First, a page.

The early weeks of November may seem like a great time to procrastinate. After all, you’ve got midterms behind you and finals still a couple weeks away. However, being successful during your college years and into your career means nixing procrastination altogether. Waiting until the last minute to do something like start a term paper or read your textbook will only complicate your life and add stress and anxiety no one needs. Procrastination is simply a bad habit and the following are a few ways you can train yourself out of it:
Steps to Train Yourself Out of Procrastination
- First, Recognize When You’re Procrastinating. It’s important to be honest and aware of what you’re doing as people often make excuses for their procrastination. For example, maybe you have a big project but as soon as you sit down for it, you decide you need a coffee break and then once you have your coffee, you decide you need a bagel. Or maybe instead of tackling that big project, you go with low priority ones and ‘save’ the big thing for another day.
- Consider Why You’re Procrastinating. Once you recognize that you’re avoiding something, it’s time to stop, ask yourself why, and tackle that reason. For example, if you’re avoiding a task because you feel overwhelmed, plan out a way to do the project piece by piece. Don’t think of the whole scope of the project. Instead, focus on the beginning and move forward only once that’s done. For instance, when writing a report, just get those first introductory lines on the page. Even if it’s clunky or uses inappropriate language for the class, it’s more important to get going. Smooth it out and get it perfect after the first draft.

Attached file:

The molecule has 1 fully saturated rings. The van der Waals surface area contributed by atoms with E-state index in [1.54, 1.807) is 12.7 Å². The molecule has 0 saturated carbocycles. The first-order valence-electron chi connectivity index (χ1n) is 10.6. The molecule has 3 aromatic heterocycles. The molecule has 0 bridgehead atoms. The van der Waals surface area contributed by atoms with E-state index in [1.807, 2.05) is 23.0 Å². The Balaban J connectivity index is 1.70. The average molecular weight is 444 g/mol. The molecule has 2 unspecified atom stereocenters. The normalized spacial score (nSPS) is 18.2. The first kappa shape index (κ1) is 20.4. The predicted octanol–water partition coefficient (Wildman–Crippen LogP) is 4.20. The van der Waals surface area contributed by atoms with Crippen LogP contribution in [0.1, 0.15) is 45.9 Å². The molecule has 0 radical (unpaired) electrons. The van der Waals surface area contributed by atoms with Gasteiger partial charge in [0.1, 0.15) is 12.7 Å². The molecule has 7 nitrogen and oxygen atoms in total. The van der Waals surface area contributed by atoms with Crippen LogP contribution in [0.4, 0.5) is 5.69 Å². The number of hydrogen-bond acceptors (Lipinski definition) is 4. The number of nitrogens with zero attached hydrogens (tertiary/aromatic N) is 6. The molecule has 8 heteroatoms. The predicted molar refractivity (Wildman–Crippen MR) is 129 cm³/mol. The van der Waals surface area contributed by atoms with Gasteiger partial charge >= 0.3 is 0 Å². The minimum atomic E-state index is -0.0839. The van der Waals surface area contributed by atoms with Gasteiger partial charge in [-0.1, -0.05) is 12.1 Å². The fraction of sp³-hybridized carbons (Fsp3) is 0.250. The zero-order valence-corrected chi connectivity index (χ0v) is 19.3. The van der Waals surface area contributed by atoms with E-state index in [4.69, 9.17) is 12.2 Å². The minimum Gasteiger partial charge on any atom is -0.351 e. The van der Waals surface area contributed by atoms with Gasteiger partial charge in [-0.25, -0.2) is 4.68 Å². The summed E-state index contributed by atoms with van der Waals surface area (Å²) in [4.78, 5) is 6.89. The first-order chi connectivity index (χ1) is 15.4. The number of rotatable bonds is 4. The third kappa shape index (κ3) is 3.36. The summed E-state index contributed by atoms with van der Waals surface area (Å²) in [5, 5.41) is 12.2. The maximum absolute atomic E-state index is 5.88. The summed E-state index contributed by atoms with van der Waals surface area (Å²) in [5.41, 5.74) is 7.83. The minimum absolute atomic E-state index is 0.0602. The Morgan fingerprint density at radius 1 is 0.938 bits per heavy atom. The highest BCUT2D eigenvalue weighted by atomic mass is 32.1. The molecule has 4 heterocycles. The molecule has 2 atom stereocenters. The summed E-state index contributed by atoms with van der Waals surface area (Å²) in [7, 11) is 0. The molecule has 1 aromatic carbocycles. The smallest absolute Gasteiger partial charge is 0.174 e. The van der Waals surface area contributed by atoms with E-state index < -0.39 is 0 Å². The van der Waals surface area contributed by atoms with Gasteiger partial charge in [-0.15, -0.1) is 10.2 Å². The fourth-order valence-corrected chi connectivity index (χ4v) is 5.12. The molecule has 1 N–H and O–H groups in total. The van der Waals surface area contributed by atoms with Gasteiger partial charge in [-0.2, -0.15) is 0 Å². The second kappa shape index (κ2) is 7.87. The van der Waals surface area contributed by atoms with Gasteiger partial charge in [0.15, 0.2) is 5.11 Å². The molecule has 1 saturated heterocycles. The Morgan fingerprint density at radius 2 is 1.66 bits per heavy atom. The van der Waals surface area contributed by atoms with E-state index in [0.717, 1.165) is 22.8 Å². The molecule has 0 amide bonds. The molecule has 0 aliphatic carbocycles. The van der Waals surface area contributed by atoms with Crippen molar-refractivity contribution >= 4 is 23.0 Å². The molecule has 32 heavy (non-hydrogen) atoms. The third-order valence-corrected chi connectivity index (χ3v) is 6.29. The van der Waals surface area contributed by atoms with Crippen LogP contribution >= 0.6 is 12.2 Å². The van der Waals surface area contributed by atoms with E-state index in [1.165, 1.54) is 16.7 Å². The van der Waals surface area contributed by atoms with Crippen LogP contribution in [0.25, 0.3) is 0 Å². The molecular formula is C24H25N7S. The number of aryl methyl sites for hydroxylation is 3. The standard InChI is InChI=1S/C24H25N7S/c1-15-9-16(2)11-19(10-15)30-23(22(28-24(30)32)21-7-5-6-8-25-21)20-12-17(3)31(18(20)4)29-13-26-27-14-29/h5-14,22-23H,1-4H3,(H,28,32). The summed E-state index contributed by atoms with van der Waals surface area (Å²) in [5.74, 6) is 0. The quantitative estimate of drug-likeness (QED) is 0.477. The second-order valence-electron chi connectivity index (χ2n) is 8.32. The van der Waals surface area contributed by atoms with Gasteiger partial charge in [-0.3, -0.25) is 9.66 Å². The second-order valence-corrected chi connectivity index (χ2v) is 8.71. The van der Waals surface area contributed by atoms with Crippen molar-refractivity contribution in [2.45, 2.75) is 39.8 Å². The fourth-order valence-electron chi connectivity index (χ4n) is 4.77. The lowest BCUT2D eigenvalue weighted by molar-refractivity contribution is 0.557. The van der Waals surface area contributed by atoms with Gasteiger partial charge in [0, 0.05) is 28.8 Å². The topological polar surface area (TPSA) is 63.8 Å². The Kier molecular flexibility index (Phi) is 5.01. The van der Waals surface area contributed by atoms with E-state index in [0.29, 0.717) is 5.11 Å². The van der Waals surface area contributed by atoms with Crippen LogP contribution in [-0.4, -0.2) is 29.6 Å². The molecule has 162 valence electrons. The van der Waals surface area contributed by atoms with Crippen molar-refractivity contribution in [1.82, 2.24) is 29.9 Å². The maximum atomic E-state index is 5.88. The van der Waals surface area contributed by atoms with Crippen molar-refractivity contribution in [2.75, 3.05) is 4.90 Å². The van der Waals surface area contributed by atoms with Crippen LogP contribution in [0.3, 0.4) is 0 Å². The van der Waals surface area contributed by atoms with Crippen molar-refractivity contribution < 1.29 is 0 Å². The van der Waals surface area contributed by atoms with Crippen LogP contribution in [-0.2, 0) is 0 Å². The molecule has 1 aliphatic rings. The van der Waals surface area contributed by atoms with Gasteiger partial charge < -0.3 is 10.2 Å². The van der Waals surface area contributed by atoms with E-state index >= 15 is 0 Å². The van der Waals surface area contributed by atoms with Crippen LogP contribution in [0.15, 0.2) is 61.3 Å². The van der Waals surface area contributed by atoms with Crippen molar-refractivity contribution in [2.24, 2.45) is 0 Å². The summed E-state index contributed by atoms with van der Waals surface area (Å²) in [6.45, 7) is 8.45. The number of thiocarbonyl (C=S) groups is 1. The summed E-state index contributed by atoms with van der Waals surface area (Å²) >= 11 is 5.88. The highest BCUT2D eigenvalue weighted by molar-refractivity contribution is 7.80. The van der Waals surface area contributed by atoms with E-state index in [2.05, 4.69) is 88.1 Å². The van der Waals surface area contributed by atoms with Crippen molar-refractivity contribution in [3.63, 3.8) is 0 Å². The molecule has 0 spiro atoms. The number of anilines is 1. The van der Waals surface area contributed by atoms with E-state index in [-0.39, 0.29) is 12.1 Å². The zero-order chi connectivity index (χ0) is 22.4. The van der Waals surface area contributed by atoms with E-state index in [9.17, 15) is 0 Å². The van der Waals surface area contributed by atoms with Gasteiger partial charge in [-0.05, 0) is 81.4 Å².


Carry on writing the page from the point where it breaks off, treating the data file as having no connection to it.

- Adopt Anti- Procrastination Strategies That Work for You. Procrastination, like all habits, is generally a deeply ingrained pattern of behavior. This means, the more you do it, the harder it is to stop doing it. The best way to stop procrastinating is to adopt other behaviors that change how you approach tasks. Because we are talking about behaviors, be kind with yourself and know you won’t break such habits overnight. But you can do it! A few popular strategies for overcoming procrastination include:
- Give yourself rewards. Train yourself to associate completing projects with good things. Finish that term paper a week early? Treat yourself with a new video game or dinner out.
- Call in for outside work. Peer pressure can be a good thing! Ask your friends or classmates to hold you accountable to getting things done on time and offer to do the same for them.
- Rephrase your thoughts. Instead of telling yourself that you ‘need to’ or ‘have to’ do something, adopt phrases like ‘I choose to’. It may seem silly, but this change of dialogue can give you more agency and make you feel more in control of projects, workloads, and outcomes.
- Start early (or find your sweet time). For many, the best method to avoid procrastination is to not even give it the opportunity to start. This means starting the day with the hardest or more frustrating tasks and enjoying the rest of the day without anxiety.
Think Big, Not Small
Freshman year of college is a key time to develop lifelong habits and behaviors. Don’t wait (procrastinate) to the new year to start making lists and changing how you approach tasks. Start today and make this last month of the semester an outstanding success!